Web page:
Rapid-Cycling Populations of Brassica Author(s): Paul H. Williams and Curtis B. Hill Source: Science, New Series, Vol. 232, No. 4756, (Jun. 13, 1986), pp. 1385-1389 Published by: American Association for the Advancement of Science Stable URL: http://www.jstor.org/stable/1697720 Accessed: 15/07/2008 17:22 Your use of the JSTOR archive indicates your acceptance of JSTOR's Terms and Conditions of Use, available at http://www.jstor.org/page/info/about/policies/terms.jsp. JSTOR's Terms and Conditions of Use provides, in part, that unless you have obtained prior permission, you may not download an entire issue of a journal or multiple copies of articles, and you may use content in the JSTOR archive only for your personal, non-commercial use. Please contact the publisher regarding any further use of this work. Publisher contact information may be obtained at http://www.jstor.org/action/showPublisher?publisherCode=aaas. Each copy of any part of a JSTOR transmission must contain the same copyright notice that appears on the screen or printed page of such transmission.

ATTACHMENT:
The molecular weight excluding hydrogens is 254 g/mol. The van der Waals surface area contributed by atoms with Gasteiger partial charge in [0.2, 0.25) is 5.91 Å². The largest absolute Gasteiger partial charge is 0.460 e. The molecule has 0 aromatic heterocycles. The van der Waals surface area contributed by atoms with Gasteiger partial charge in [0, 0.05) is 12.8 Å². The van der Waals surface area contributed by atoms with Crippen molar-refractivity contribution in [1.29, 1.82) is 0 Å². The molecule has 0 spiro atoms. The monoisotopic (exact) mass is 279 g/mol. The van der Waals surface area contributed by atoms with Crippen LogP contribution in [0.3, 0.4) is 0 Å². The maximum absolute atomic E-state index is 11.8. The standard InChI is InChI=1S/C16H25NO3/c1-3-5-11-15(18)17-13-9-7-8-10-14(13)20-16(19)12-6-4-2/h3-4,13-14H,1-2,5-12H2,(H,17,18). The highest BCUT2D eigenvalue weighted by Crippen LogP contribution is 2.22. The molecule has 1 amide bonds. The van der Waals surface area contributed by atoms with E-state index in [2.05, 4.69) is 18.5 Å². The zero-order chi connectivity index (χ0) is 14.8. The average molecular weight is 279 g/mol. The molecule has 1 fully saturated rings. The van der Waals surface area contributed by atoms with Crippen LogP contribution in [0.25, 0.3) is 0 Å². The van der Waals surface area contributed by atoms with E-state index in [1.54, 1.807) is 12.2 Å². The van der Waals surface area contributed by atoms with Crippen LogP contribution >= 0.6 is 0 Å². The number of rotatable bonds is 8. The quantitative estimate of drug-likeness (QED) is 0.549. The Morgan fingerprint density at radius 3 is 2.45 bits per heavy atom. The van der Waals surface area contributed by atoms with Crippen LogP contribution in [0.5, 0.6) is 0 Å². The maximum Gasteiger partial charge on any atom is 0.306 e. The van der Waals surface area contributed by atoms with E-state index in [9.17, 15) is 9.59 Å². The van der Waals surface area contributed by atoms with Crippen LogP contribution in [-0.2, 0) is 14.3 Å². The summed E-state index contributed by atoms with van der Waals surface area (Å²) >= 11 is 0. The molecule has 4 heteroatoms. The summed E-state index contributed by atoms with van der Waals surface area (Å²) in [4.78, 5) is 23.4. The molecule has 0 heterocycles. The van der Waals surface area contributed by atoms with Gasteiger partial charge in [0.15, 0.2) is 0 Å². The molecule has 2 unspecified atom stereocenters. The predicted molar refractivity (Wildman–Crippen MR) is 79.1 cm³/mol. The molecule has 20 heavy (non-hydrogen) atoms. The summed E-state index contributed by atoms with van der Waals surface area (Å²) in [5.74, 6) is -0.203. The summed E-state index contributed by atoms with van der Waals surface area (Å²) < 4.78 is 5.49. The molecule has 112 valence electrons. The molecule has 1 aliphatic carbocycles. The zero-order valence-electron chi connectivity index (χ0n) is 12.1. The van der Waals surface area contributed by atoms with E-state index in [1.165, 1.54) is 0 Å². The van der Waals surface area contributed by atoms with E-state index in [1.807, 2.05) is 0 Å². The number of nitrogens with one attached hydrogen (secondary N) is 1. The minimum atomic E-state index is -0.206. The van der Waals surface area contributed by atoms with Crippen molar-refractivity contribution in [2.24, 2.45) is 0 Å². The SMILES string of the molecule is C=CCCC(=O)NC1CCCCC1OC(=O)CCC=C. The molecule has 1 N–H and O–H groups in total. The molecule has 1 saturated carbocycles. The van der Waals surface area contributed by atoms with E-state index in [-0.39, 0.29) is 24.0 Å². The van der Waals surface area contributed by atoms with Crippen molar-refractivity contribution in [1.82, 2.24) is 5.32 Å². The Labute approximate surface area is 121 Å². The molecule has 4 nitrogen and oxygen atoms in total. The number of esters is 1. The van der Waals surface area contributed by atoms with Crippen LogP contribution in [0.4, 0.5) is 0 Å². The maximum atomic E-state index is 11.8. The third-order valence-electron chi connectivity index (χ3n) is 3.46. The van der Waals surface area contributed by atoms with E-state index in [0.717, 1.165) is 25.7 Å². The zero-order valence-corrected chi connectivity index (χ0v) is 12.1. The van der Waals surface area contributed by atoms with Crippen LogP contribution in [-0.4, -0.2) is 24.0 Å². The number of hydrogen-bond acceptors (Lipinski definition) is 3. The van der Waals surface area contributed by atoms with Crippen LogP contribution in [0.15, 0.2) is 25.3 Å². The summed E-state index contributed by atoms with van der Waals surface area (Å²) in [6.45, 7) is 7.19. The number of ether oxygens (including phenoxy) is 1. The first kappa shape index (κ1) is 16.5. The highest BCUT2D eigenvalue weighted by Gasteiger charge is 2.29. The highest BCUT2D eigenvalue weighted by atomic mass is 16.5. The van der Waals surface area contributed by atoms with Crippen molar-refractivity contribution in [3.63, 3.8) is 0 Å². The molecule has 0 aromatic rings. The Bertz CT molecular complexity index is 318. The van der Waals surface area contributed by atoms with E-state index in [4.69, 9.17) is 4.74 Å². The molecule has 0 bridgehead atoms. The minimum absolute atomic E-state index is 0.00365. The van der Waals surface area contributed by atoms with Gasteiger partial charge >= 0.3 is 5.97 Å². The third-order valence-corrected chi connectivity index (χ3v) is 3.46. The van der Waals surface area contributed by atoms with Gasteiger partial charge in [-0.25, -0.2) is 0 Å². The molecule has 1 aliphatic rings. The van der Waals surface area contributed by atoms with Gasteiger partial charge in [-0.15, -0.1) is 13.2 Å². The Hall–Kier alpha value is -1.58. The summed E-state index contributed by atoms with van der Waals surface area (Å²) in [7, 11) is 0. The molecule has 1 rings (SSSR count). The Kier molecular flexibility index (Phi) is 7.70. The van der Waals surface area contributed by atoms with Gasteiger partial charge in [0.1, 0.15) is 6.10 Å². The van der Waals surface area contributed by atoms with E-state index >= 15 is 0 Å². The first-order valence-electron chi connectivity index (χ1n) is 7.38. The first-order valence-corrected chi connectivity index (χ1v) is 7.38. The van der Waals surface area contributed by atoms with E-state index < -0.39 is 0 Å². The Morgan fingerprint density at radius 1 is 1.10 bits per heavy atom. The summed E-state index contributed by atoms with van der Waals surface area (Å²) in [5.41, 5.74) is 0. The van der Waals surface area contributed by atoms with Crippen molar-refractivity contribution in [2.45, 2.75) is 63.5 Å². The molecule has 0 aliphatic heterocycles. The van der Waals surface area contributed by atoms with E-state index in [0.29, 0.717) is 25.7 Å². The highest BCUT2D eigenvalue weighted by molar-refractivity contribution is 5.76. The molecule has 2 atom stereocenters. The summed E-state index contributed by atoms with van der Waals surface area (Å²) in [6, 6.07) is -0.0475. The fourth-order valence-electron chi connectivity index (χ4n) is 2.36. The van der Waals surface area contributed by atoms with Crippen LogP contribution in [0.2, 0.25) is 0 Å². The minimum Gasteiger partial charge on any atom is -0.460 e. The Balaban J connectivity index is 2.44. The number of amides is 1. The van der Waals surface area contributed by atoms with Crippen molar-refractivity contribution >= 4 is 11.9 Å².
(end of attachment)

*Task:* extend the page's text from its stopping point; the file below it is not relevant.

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PAUL H. WILLIAMS AND CURTIS
Rapid-cycling populations of six economically important species in the genus Brassica have unusual potential for resolving many problems in plant biology and for use in education. Rapid-cycling brassicas can produce up to ten generations of seed per year and serve as models for research in genetics, host-parasite relations, molecular biology, cell biology, plant biochemistry, population biology, and plant breeding....